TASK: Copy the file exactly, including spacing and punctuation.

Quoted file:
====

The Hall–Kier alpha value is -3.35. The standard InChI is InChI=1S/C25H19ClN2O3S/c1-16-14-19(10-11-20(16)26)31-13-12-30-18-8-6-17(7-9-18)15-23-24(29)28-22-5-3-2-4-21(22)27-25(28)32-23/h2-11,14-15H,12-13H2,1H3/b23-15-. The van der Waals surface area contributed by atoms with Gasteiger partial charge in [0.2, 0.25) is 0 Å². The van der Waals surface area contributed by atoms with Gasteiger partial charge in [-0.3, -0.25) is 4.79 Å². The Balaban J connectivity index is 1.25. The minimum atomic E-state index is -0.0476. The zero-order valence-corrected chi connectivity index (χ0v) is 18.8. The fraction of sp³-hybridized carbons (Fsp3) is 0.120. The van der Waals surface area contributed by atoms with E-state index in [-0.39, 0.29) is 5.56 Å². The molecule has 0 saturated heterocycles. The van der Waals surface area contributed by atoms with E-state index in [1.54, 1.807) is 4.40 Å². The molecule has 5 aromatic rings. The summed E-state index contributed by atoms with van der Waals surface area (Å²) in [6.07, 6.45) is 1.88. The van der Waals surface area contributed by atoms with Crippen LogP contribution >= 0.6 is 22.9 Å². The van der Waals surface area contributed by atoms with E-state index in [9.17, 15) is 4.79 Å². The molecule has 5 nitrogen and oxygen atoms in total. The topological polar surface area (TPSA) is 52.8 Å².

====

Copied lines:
The Hall–Kier alpha value is -3.35. The standard InChI is InChI=1S/C25H19ClN2O3S/c1-16-14-19(10-11-20(16)26)31-13-12-30-18-8-6-17(7-9-18)15-23-24(29)28-22-5-3-2-4-21(22)27-25(28)32-23/h2-11,14-15H,12-13H2,1H3/b23-15-. The van der Waals surface area contributed by atoms with Gasteiger partial charge in [0.2, 0.25) is 0 Å². The van der Waals surface area contributed by atoms with Gasteiger partial charge in [-0.3, -0.25) is 4.79 Å². The Balaban J connectivity index is 1.25. The minimum atomic E-state index is -0.0476. The zero-order valence-corrected chi connectivity index (χ0v) is 18.8. The fraction of sp³-hybridized carbons (Fsp3) is 0.120. The van der Waals surface area contributed by atoms with E-state index in [-0.39, 0.29) is 5.56 Å². The molecule has 0 saturated heterocycles. The van der Waals surface area contributed by atoms with E-state index in [1.54, 1.807) is 4.40 Å². The molecule has 5 aromatic rings. The summed E-state index contributed by atoms with van der Waals surface area (Å²) in [6.07, 6.45) is 1.88. The van der Waals surface area contributed by atoms with Crippen LogP contribution >= 0.6 is 22.9 Å². The van der Waals surface area contributed by atoms with E-state index in [9.17, 15) is 4.79 Å². The molecule has 5 nitrogen and oxygen atoms in total. The topological polar surface area (TPSA) is 52.8 Å².